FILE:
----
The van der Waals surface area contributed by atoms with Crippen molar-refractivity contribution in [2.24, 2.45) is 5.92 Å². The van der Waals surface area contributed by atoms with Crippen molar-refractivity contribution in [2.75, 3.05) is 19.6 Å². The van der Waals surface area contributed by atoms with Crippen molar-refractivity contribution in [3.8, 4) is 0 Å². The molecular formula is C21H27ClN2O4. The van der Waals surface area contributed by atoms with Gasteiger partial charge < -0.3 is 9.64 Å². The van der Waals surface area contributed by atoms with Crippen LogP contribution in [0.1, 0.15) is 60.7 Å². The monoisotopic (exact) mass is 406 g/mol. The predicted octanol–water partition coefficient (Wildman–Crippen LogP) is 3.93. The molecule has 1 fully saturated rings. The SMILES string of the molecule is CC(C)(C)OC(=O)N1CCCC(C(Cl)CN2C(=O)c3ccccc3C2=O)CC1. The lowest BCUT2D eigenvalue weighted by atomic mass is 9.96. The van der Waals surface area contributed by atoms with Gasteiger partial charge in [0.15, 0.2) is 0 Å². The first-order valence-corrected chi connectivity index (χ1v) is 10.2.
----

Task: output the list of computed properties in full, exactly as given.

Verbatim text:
The van der Waals surface area contributed by atoms with Crippen molar-refractivity contribution in [2.24, 2.45) is 5.92 Å². The van der Waals surface area contributed by atoms with Crippen molar-refractivity contribution in [2.75, 3.05) is 19.6 Å². The van der Waals surface area contributed by atoms with Crippen molar-refractivity contribution in [3.8, 4) is 0 Å². The molecular formula is C21H27ClN2O4. The van der Waals surface area contributed by atoms with Gasteiger partial charge < -0.3 is 9.64 Å². The van der Waals surface area contributed by atoms with Crippen LogP contribution in [0.1, 0.15) is 60.7 Å². The monoisotopic (exact) mass is 406 g/mol. The predicted octanol–water partition coefficient (Wildman–Crippen LogP) is 3.93. The molecule has 1 fully saturated rings. The SMILES string of the molecule is CC(C)(C)OC(=O)N1CCCC(C(Cl)CN2C(=O)c3ccccc3C2=O)CC1. The lowest BCUT2D eigenvalue weighted by atomic mass is 9.96. The van der Waals surface area contributed by atoms with Gasteiger partial charge in [0.15, 0.2) is 0 Å². The first-order valence-corrected chi connectivity index (χ1v) is 10.2.